Continuing our tour of Europe for Wovember words, today we are in Bulgaria, discovering the endangered Karakachan sheep. In Bulgarian the word for sheep is овца, or – for non-Cyrillic readers – ovca.
This breed of sheep – along with the Karakachan horse and the Karakachan dog – is a focus for The Bulgarian Biodiversity Preservation Society, Semperviva: a non-governmental, biodiversity conservation organization. Semperviva’s mission to preserve the Karakachan breeds is supported by The SAVE (Safeguard for Agricultural Varieties in Europe) Foundation.
The following is taken from this report, in which SAVE explain the significance of these animals:
The Karakachan sheep, Karakachan horse and Karakachan dog are local breeds, formed on the Bulgarian lands as a result of the most primitive type of livestock breeding: nomad livestock breeding. The Karakachans are Balkan nomad people and livestock breeders, considered by most historians as descendants of ancient Thracian livestock breeding societies. It is considered that – owing to their extremely conservative breeding traditions – Karakachan people have saved the most primitive and pure domesticated forms of animals – a sheep type “tzakel”, a mountain horse and a livestock-guarding dog.
Why these three breeds are so valuable and need to be saved?
These are some of the oldest forms of domestic animals in Europe. They are the genetic link between the modern high-productive breeds and their wild predecessors. These three breeds have been selected in a way and in conditions which cannot be repeated or recreated. This process has produced breeds with very high vitality and excellent adaptability to different living conditions. They almost never get ill and are totally unpretentious to the food base. They have strong bodies with good proportions, vital temperament and proverbial toughness. The sheep the horse and the dog must be saved for the research purposes in the fields of immunology, nutrition, reproduction, etc. The rich genetic potential which these breeds carry, is of vital importance to the future of agriculture. They have been and will be unique for the specific, local conditions, because their economic potential is in their specific suitability for otherwise unproductive, mountainous areas.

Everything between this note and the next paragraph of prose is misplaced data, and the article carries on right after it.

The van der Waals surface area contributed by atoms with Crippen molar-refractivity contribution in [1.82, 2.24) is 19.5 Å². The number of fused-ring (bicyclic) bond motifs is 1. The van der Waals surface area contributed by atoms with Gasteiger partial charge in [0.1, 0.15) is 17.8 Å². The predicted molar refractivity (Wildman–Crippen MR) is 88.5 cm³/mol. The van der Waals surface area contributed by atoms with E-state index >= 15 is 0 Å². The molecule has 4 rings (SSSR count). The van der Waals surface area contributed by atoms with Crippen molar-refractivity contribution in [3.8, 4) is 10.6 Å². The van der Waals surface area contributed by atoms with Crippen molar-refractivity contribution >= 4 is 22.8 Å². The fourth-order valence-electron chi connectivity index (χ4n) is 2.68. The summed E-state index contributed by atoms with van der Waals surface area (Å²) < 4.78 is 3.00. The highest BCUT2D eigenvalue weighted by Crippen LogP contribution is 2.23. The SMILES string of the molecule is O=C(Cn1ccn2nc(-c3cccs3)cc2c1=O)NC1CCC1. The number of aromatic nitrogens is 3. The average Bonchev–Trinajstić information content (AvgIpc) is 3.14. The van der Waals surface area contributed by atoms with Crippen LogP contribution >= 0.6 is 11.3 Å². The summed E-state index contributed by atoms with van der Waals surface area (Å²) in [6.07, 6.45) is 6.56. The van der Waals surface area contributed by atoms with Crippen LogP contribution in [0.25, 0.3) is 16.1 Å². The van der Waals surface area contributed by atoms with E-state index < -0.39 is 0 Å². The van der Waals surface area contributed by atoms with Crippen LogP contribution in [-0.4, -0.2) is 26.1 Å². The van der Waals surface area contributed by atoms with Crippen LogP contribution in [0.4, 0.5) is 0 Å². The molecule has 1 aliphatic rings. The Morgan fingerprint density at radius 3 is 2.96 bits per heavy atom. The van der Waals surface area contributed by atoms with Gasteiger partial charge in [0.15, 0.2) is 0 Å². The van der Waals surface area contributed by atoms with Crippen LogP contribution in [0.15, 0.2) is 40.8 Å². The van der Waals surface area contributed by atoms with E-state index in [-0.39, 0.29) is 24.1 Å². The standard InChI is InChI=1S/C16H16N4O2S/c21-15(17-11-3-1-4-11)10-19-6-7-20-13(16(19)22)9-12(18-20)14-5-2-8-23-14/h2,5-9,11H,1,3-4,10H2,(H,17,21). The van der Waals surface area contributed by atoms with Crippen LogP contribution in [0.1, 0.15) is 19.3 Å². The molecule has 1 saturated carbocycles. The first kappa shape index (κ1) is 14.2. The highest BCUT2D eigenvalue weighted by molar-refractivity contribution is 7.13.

For example the Karakachan sheep is resistant to illness and able to survive on the hard and severe mountainous terrain and conditions. It is adapted to long trips on high-mountainous trails. The wool is used in local handicrafts to make traditional products.
Karakachan sheep (Karakachanska ovca in bulg.)
The Karakachan sheep is accepted as the most typical and most primitive, coarse wool sheep type “tzakel” in Bulgaria; it is closest to the wild European mouflon sheep. It is small (about 57 cm at withers) and typically has a short, thin tail. Its wool is coarse and long (up to 26 cm). The coloration is grey-black and brown-black, but very seldom white. It is a very vital and energetic animal; tough, disease-resistant, and can survive on poor grazing ground.
Factors influencing extinction of the breed
In the past, the Karakachan sheep was one of the most widespread breeds throughout Bulgaria. At the beginning of the twentieth century there were more than 500,000 animals. In 1957, when farming practices were nationalised, numbers fell to 160,000. At that time the socialist government also decided to replace the local breeds of sheep with foreign, fine-fleeced breeds and, as a consequence of this state policy, local breeds became massively crossbred with these imported animals.
According to the Red Data List of the autochthon forms of domestic animals, included in the National Biodiversity Conservation Strategy of Bulgaria (1994), the Karakachan sheep is categorized as endangered. The total population is listed at less than 2000 animals. However, research into extant flocks – many of which display clear signs of hybridisation and cross-breeding – reveal that the numbers of actual animals similar by phenotype to the original Karakachan sheep are even smaller.
During expeditions by BBPS-Semperviva members in search of aboriginal sheep, isolated individuals were found with livestock breeders in some mountainous settlements of Rila, Phodopes and Pirin mountains; the only compact flock of Karakachan sheep which was found (about 40 animals), is owned by an old Karakachan man from West Phodopes mountain. Generally, the complete population of the Karakachan sheep in the country is estimated at around 200 individuals which means this breed is now considered to be critically endangered.
We are thrilled to discover the Karakachan sheep breed along with the Karachan sheep dog, pictured here, that is its traditional protector. Research also led us to this description of Farm Peren in Bulgaria in which Karakachan breeds are being maintained today; the description gives a really clear and fascinating insight as to how nomadic shepherding might continue to be practiced in some form today. We are very keen to learn from anyone who has worked with the wool of Karakachan sheep.